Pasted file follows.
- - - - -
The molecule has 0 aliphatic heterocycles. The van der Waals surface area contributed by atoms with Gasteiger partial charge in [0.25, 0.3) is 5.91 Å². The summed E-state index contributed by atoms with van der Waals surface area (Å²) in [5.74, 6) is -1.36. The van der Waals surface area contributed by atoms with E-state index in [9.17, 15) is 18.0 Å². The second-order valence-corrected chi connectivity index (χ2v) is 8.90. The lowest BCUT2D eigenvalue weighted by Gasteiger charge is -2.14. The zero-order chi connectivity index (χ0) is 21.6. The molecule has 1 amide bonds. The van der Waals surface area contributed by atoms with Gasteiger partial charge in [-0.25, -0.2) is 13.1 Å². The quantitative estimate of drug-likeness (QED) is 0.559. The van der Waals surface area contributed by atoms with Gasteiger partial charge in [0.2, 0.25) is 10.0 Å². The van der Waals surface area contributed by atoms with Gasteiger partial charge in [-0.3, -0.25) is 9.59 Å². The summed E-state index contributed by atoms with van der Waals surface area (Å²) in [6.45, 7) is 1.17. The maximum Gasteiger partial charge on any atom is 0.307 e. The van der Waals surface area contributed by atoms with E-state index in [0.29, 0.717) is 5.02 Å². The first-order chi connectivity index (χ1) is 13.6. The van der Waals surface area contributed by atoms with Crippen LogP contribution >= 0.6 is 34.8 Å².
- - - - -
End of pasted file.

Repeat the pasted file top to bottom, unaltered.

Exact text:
The molecule has 0 aliphatic heterocycles. The van der Waals surface area contributed by atoms with Gasteiger partial charge in [0.25, 0.3) is 5.91 Å². The summed E-state index contributed by atoms with van der Waals surface area (Å²) in [5.74, 6) is -1.36. The van der Waals surface area contributed by atoms with E-state index in [9.17, 15) is 18.0 Å². The second-order valence-corrected chi connectivity index (χ2v) is 8.90. The lowest BCUT2D eigenvalue weighted by Gasteiger charge is -2.14. The zero-order chi connectivity index (χ0) is 21.6. The molecule has 1 amide bonds. The van der Waals surface area contributed by atoms with Gasteiger partial charge in [-0.25, -0.2) is 13.1 Å². The quantitative estimate of drug-likeness (QED) is 0.559. The van der Waals surface area contributed by atoms with Gasteiger partial charge in [0.2, 0.25) is 10.0 Å². The van der Waals surface area contributed by atoms with Gasteiger partial charge in [-0.3, -0.25) is 9.59 Å². The summed E-state index contributed by atoms with van der Waals surface area (Å²) in [6.45, 7) is 1.17. The maximum Gasteiger partial charge on any atom is 0.307 e. The van der Waals surface area contributed by atoms with E-state index in [0.29, 0.717) is 5.02 Å². The first-order chi connectivity index (χ1) is 13.6. The van der Waals surface area contributed by atoms with Crippen LogP contribution >= 0.6 is 34.8 Å².